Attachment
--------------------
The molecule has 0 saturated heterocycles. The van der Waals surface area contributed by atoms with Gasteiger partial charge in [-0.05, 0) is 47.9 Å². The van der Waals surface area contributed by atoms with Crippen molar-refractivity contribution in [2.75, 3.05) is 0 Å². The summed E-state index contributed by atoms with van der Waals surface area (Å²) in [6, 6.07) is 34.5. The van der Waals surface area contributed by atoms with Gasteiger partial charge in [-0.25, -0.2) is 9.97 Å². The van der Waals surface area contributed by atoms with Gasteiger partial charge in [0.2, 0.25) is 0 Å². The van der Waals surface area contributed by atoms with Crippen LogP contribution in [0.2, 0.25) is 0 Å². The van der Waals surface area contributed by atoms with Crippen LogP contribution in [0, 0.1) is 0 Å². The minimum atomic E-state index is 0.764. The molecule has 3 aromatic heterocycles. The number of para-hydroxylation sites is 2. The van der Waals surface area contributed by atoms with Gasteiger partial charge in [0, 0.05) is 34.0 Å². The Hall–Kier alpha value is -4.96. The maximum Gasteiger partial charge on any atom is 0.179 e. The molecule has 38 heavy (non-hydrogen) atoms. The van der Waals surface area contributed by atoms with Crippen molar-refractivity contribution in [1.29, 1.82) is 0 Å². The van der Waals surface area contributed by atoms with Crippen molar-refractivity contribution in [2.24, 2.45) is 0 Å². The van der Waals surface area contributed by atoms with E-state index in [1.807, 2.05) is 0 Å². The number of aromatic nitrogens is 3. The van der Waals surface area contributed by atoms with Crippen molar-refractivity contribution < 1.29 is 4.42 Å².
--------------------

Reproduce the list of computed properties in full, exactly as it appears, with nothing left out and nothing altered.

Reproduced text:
The molecule has 0 saturated heterocycles. The van der Waals surface area contributed by atoms with Gasteiger partial charge in [-0.05, 0) is 47.9 Å². The van der Waals surface area contributed by atoms with Crippen molar-refractivity contribution in [2.75, 3.05) is 0 Å². The summed E-state index contributed by atoms with van der Waals surface area (Å²) in [6, 6.07) is 34.5. The van der Waals surface area contributed by atoms with Gasteiger partial charge in [-0.25, -0.2) is 9.97 Å². The van der Waals surface area contributed by atoms with Gasteiger partial charge in [0.2, 0.25) is 0 Å². The van der Waals surface area contributed by atoms with Crippen LogP contribution in [0.2, 0.25) is 0 Å². The van der Waals surface area contributed by atoms with Crippen LogP contribution in [0, 0.1) is 0 Å². The minimum atomic E-state index is 0.764. The molecule has 3 aromatic heterocycles. The number of para-hydroxylation sites is 2. The van der Waals surface area contributed by atoms with Gasteiger partial charge in [0, 0.05) is 34.0 Å². The Hall–Kier alpha value is -4.96. The maximum Gasteiger partial charge on any atom is 0.179 e. The molecule has 38 heavy (non-hydrogen) atoms. The van der Waals surface area contributed by atoms with Crippen molar-refractivity contribution in [1.29, 1.82) is 0 Å². The van der Waals surface area contributed by atoms with Crippen molar-refractivity contribution in [2.24, 2.45) is 0 Å². The van der Waals surface area contributed by atoms with E-state index in [1.807, 2.05) is 0 Å². The number of aromatic nitrogens is 3. The van der Waals surface area contributed by atoms with Crippen molar-refractivity contribution < 1.29 is 4.42 Å².